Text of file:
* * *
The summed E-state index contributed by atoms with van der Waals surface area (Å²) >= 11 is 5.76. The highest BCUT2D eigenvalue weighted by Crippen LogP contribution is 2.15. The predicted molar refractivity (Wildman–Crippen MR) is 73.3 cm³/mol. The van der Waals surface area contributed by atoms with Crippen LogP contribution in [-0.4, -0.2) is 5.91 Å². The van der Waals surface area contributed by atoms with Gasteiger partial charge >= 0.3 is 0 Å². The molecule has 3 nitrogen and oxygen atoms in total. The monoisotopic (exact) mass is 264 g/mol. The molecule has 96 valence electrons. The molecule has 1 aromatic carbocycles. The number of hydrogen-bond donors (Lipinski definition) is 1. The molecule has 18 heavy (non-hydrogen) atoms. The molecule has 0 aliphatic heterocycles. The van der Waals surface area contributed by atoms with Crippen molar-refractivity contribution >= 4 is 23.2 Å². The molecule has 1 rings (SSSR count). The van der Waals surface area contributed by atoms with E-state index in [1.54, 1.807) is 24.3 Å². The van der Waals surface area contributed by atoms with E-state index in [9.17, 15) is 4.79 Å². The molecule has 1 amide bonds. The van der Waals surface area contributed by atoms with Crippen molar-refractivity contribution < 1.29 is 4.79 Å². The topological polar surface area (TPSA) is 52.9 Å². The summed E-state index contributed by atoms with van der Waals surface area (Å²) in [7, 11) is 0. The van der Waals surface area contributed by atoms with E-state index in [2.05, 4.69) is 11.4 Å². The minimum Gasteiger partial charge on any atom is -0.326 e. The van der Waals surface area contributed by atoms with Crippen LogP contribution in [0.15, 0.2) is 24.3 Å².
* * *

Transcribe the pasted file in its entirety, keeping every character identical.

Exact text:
The summed E-state index contributed by atoms with van der Waals surface area (Å²) >= 11 is 5.76. The highest BCUT2D eigenvalue weighted by Crippen LogP contribution is 2.15. The predicted molar refractivity (Wildman–Crippen MR) is 73.3 cm³/mol. The van der Waals surface area contributed by atoms with Crippen LogP contribution in [-0.4, -0.2) is 5.91 Å². The van der Waals surface area contributed by atoms with Gasteiger partial charge >= 0.3 is 0 Å². The molecule has 3 nitrogen and oxygen atoms in total. The monoisotopic (exact) mass is 264 g/mol. The molecule has 96 valence electrons. The molecule has 1 aromatic carbocycles. The number of hydrogen-bond donors (Lipinski definition) is 1. The molecule has 18 heavy (non-hydrogen) atoms. The molecule has 0 aliphatic heterocycles. The van der Waals surface area contributed by atoms with Crippen molar-refractivity contribution >= 4 is 23.2 Å². The molecule has 1 rings (SSSR count). The van der Waals surface area contributed by atoms with E-state index in [1.54, 1.807) is 24.3 Å². The van der Waals surface area contributed by atoms with E-state index in [9.17, 15) is 4.79 Å². The molecule has 1 amide bonds. The van der Waals surface area contributed by atoms with Crippen molar-refractivity contribution < 1.29 is 4.79 Å². The topological polar surface area (TPSA) is 52.9 Å². The summed E-state index contributed by atoms with van der Waals surface area (Å²) in [7, 11) is 0. The van der Waals surface area contributed by atoms with E-state index in [2.05, 4.69) is 11.4 Å². The minimum Gasteiger partial charge on any atom is -0.326 e. The van der Waals surface area contributed by atoms with Crippen LogP contribution in [0.15, 0.2) is 24.3 Å².